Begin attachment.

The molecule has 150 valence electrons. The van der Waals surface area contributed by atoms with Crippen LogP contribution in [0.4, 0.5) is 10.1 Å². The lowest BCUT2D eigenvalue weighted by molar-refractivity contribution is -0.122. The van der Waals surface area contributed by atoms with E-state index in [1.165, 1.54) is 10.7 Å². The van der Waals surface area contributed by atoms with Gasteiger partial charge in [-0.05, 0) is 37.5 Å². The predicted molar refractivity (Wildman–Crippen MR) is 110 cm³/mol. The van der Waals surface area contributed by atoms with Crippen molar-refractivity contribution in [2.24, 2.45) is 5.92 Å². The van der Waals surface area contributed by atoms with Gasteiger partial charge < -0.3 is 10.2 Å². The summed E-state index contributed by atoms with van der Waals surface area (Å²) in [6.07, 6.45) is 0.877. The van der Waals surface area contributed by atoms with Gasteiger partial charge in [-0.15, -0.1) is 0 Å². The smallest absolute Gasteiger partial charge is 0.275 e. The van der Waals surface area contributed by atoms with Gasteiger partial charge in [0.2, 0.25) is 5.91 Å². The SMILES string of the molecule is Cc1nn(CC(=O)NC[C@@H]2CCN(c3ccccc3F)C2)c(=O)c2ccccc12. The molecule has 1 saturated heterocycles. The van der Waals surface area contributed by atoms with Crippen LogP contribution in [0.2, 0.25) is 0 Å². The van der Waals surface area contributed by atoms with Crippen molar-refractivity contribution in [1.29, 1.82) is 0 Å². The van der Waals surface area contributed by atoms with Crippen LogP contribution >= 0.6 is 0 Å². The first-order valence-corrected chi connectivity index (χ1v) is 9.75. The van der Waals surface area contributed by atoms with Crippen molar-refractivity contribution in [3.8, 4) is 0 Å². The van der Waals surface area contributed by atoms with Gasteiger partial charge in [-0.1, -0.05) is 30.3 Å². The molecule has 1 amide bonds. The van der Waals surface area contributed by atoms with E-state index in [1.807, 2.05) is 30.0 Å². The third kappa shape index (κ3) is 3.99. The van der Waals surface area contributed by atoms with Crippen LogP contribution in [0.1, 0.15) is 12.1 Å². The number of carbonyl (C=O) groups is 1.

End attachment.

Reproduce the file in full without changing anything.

The molecule has 150 valence electrons. The van der Waals surface area contributed by atoms with Crippen LogP contribution in [0.4, 0.5) is 10.1 Å². The lowest BCUT2D eigenvalue weighted by molar-refractivity contribution is -0.122. The van der Waals surface area contributed by atoms with E-state index in [1.165, 1.54) is 10.7 Å². The van der Waals surface area contributed by atoms with Gasteiger partial charge in [-0.05, 0) is 37.5 Å². The predicted molar refractivity (Wildman–Crippen MR) is 110 cm³/mol. The van der Waals surface area contributed by atoms with Crippen molar-refractivity contribution in [2.24, 2.45) is 5.92 Å². The van der Waals surface area contributed by atoms with Gasteiger partial charge < -0.3 is 10.2 Å². The summed E-state index contributed by atoms with van der Waals surface area (Å²) in [6.07, 6.45) is 0.877. The van der Waals surface area contributed by atoms with Gasteiger partial charge in [-0.15, -0.1) is 0 Å². The smallest absolute Gasteiger partial charge is 0.275 e. The van der Waals surface area contributed by atoms with Gasteiger partial charge in [0.2, 0.25) is 5.91 Å². The SMILES string of the molecule is Cc1nn(CC(=O)NC[C@@H]2CCN(c3ccccc3F)C2)c(=O)c2ccccc12. The molecule has 1 saturated heterocycles. The van der Waals surface area contributed by atoms with Crippen LogP contribution in [0.2, 0.25) is 0 Å². The van der Waals surface area contributed by atoms with Crippen molar-refractivity contribution in [1.29, 1.82) is 0 Å². The van der Waals surface area contributed by atoms with Crippen LogP contribution >= 0.6 is 0 Å². The first-order valence-corrected chi connectivity index (χ1v) is 9.75. The van der Waals surface area contributed by atoms with Crippen molar-refractivity contribution in [3.8, 4) is 0 Å². The van der Waals surface area contributed by atoms with Gasteiger partial charge in [-0.1, -0.05) is 30.3 Å². The molecule has 1 amide bonds. The van der Waals surface area contributed by atoms with E-state index in [1.807, 2.05) is 30.0 Å². The third kappa shape index (κ3) is 3.99. The van der Waals surface area contributed by atoms with Crippen LogP contribution in [0.1, 0.15) is 12.1 Å². The number of carbonyl (C=O) groups is 1.